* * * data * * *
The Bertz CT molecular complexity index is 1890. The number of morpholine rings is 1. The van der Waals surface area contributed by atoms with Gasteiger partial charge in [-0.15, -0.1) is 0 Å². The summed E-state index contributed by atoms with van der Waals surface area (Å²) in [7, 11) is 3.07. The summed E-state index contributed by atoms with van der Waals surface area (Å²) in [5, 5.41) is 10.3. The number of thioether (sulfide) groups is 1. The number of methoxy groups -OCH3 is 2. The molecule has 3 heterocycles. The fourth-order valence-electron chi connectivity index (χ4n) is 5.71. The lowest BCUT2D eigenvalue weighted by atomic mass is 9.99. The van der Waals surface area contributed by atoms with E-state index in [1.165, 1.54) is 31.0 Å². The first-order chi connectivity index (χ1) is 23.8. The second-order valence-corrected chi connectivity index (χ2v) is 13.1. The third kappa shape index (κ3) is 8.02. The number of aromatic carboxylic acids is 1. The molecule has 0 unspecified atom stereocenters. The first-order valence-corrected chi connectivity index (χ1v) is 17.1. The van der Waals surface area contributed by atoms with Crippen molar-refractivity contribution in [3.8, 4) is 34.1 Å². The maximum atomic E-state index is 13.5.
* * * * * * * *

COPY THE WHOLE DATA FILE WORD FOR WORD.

The Bertz CT molecular complexity index is 1890. The number of morpholine rings is 1. The van der Waals surface area contributed by atoms with Gasteiger partial charge in [-0.15, -0.1) is 0 Å². The summed E-state index contributed by atoms with van der Waals surface area (Å²) in [7, 11) is 3.07. The summed E-state index contributed by atoms with van der Waals surface area (Å²) in [5, 5.41) is 10.3. The number of thioether (sulfide) groups is 1. The number of methoxy groups -OCH3 is 2. The molecule has 3 heterocycles. The fourth-order valence-electron chi connectivity index (χ4n) is 5.71. The lowest BCUT2D eigenvalue weighted by atomic mass is 9.99. The van der Waals surface area contributed by atoms with E-state index in [1.165, 1.54) is 31.0 Å². The first-order chi connectivity index (χ1) is 23.8. The second-order valence-corrected chi connectivity index (χ2v) is 13.1. The third kappa shape index (κ3) is 8.02. The number of aromatic carboxylic acids is 1. The molecule has 0 unspecified atom stereocenters. The first-order valence-corrected chi connectivity index (χ1v) is 17.1. The van der Waals surface area contributed by atoms with Crippen molar-refractivity contribution in [3.8, 4) is 34.1 Å². The maximum atomic E-state index is 13.5.